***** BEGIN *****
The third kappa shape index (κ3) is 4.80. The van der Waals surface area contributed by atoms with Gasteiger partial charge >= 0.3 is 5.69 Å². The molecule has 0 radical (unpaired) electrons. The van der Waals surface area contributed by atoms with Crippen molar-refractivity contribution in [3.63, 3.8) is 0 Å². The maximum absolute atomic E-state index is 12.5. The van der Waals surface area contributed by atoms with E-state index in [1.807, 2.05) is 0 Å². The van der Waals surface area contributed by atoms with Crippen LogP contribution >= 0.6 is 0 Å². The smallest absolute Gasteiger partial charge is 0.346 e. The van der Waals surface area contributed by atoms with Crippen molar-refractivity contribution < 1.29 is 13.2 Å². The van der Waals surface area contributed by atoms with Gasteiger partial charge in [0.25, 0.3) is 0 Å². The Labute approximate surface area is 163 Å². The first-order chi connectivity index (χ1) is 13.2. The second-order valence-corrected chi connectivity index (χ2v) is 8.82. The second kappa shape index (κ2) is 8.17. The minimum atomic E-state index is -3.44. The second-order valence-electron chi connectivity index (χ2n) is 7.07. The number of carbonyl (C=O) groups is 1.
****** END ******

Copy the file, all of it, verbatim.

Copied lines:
The third kappa shape index (κ3) is 4.80. The van der Waals surface area contributed by atoms with Gasteiger partial charge >= 0.3 is 5.69 Å². The molecule has 0 radical (unpaired) electrons. The van der Waals surface area contributed by atoms with Crippen molar-refractivity contribution in [3.63, 3.8) is 0 Å². The maximum absolute atomic E-state index is 12.5. The van der Waals surface area contributed by atoms with E-state index in [1.807, 2.05) is 0 Å². The van der Waals surface area contributed by atoms with Crippen LogP contribution >= 0.6 is 0 Å². The smallest absolute Gasteiger partial charge is 0.346 e. The van der Waals surface area contributed by atoms with Crippen molar-refractivity contribution < 1.29 is 13.2 Å². The van der Waals surface area contributed by atoms with Gasteiger partial charge in [0.25, 0.3) is 0 Å². The Labute approximate surface area is 163 Å². The first-order chi connectivity index (χ1) is 13.2. The second-order valence-corrected chi connectivity index (χ2v) is 8.82. The second kappa shape index (κ2) is 8.17. The minimum atomic E-state index is -3.44. The second-order valence-electron chi connectivity index (χ2n) is 7.07. The number of carbonyl (C=O) groups is 1.